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After Austin's Record Year of Fatal Crashes, What Could a $720 Million Bond Do for Road Safety?

Jorge Sanhueza-Lyon
The city has singled out a number of intersections along the Riverside Drive corridor in its list of crash-prone roadways.

One hundred and two people died on Austin’s roads last year – the most in the city’s recorded history. Now, Austin voters are now being asked to okay a $720 million bond to fund road improvements – bike lanes, sidewalks and urban trails. 

The big selling point, at least from Mayor Steve Adler and the pro-bond PAC, Move Austin Forward, has been reducing congestion.

But given last year's number of traffic deaths, local safety advocates are wondering what’s to ensure road changes don’t equate to more death – or even a continued rate of fatalities. 

Recently Vision Zero ATX, a local road safety group, declared a neutral stance on the bond.

“The corridor plans, in theory, could be a huge boon to traffic safety,” said Nic Moe, chair of Vision Zero ATX. By KUT’s own count, at least 13 of last year’s 94 fatal crashes occurred on one of the corridor plans to be funded by the bond money.

“A lot of these corridors are along stretches of roads that we’re all familiar with such as, Lamar and East Riverside and Slaughter Lane, that are particularly dangerous for all road users and they see a lot of serious crashes.”

But advocates wonder how the $720 million bond will translate into on-the-ground safety for everyone on Austin's roads.

There are some definites 

Still, those concerned about safety can count on at least some money.

“There’s a $15 million allocation specifically for fatality-reduction strategies,” said Move Austin Forward Campaign Manager Jim Wick. “What that really is dealing with our most dangerous intersections.”

Wick is right. While it’s a small portion of the total bond amount, council set aside $15 million to fund changes at 28 intersections deemed by the city to be some of Austin’s most dangerous, including Airport Boulevard at Martin Luther King Boulevard and North I-35 at Cesar Chavez Street.

And then there’s the money that could ensure safer conditions for pedestrians: $37.5 million for the city’s Sidewalk Master Plan, to be distributed based on need; plus $27.5 million for Safe Routes to School, to be distributed evenly among Austin City Council districts.

"That will improve walking safety through new sidewalks and safer crosses," said Tom Wald, a member of the city's Pedestrian Advisory Council.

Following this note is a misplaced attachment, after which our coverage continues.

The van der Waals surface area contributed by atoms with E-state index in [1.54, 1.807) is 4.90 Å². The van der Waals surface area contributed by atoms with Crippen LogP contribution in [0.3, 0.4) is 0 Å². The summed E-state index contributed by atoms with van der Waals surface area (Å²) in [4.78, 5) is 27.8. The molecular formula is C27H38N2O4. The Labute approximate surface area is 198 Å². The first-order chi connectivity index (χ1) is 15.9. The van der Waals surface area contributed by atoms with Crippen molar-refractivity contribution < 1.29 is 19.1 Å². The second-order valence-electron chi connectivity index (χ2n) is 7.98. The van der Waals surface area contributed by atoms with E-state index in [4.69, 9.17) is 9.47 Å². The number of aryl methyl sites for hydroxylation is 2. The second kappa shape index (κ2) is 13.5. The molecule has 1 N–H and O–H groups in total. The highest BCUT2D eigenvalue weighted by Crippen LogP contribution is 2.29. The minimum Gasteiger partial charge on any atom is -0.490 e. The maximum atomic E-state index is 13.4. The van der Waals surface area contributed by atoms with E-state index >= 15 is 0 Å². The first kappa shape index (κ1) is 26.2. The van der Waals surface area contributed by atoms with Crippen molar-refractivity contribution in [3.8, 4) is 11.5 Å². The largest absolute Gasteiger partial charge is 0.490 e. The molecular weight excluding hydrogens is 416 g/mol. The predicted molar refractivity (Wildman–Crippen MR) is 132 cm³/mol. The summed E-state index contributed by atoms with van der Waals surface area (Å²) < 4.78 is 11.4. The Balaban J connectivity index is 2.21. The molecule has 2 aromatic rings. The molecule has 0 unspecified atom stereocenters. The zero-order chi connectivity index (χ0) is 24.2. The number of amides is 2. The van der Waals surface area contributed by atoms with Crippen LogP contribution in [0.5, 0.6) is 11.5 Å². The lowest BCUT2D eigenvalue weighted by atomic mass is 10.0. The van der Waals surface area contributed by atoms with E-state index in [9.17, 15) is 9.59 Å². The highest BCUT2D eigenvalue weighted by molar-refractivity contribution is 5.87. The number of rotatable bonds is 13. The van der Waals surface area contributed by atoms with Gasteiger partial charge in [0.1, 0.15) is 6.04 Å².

Plus, the city recently adopted some guiding principles when it comes to safety. In 2014, city council approved a Complete Streets Policy, which priorities safety among pedestrian and bicycle infrastructure in transportation projects. And, this year, the city adopted a Vision Zero Action Plan. The road safety plan gets its name from the goal of achieving zero traffic deaths on the city’s roads.

The real work comes later

Moe said, at times, it can appear that reducing congestion is antithetical to increased road safety.

“The problem is that there are a lot of other items, such as funding for corridor plans that primarily seek to increase car throughput – which is great, if your goal is to increase more cars getting through,” said Moe. “But, it’s not necessarily great if you’re trying to make safe environments for people trying to get around at all, in any way.”

But Wick argued that reduced congestion often means heightened safety. (The U.S. Department of Transportation, for one, appears to agree). Take raised medians, for example.

Several of the corridor plans, including the plans for Airport and South Lamar boulevards, recommend building raised medians between north and south traffic lanes – often in place of center turning lanes.

The recommended changes to South Lamar Boulevard include an 8-foot raised median "where possible."

“It primarily helps congestion by reducing what are called conflict points,” said Wick. “The more conflict points you have on a roadway, the more likely it is for there to be a crash.”

And with crashes come traffic delays.

But, because the $482 million set aside for the city’s corridor plans will not fund these improvements in full, Moe said the feeling he has and the one he gets from fellow safety advocates is that the real work comes when, or if, the bond passes.

“If this bond passes, there are still a lot of questions that need to be answered and a lot of political fights that will still need to happen to determine what that actually means and where this money will be going."

This story was produced as part of KUT's reporting partnership with the Austin Monitor.

Audrey McGlinchy is KUT's housing reporter. She focuses on affordable housing solutions, renters’ rights and the battles over zoning. Got a tip? Email her at Follow her on Twitter @AKMcGlinchy.
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